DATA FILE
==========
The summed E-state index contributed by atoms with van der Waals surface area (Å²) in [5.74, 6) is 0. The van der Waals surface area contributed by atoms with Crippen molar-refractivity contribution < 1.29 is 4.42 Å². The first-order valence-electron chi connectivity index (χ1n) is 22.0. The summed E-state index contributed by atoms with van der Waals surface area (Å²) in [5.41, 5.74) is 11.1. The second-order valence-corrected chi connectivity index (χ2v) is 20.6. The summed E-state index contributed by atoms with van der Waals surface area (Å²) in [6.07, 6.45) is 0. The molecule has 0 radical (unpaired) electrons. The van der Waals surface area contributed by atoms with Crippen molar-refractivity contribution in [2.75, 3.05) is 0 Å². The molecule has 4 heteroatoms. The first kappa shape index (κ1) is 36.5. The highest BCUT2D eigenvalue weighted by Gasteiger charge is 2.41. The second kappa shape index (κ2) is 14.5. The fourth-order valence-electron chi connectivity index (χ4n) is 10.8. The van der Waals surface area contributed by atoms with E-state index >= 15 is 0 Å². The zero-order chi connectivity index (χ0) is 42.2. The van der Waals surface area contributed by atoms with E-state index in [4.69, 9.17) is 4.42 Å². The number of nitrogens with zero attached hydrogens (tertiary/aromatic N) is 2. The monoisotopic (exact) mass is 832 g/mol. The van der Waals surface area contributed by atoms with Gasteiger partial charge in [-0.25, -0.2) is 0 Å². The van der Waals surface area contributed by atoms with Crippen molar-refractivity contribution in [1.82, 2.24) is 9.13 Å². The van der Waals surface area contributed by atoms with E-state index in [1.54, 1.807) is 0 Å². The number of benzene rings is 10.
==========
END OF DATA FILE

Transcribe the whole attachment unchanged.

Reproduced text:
The summed E-state index contributed by atoms with van der Waals surface area (Å²) in [5.74, 6) is 0. The van der Waals surface area contributed by atoms with Crippen molar-refractivity contribution < 1.29 is 4.42 Å². The first-order valence-electron chi connectivity index (χ1n) is 22.0. The summed E-state index contributed by atoms with van der Waals surface area (Å²) in [5.41, 5.74) is 11.1. The second-order valence-corrected chi connectivity index (χ2v) is 20.6. The summed E-state index contributed by atoms with van der Waals surface area (Å²) in [6.07, 6.45) is 0. The molecule has 0 radical (unpaired) electrons. The van der Waals surface area contributed by atoms with Crippen molar-refractivity contribution in [2.75, 3.05) is 0 Å². The molecule has 4 heteroatoms. The first kappa shape index (κ1) is 36.5. The highest BCUT2D eigenvalue weighted by Gasteiger charge is 2.41. The second kappa shape index (κ2) is 14.5. The fourth-order valence-electron chi connectivity index (χ4n) is 10.8. The van der Waals surface area contributed by atoms with E-state index >= 15 is 0 Å². The zero-order chi connectivity index (χ0) is 42.2. The van der Waals surface area contributed by atoms with E-state index in [4.69, 9.17) is 4.42 Å². The number of nitrogens with zero attached hydrogens (tertiary/aromatic N) is 2. The monoisotopic (exact) mass is 832 g/mol. The van der Waals surface area contributed by atoms with Gasteiger partial charge in [-0.25, -0.2) is 0 Å². The van der Waals surface area contributed by atoms with Crippen molar-refractivity contribution in [1.82, 2.24) is 9.13 Å². The van der Waals surface area contributed by atoms with E-state index in [1.54, 1.807) is 0 Å². The number of benzene rings is 10.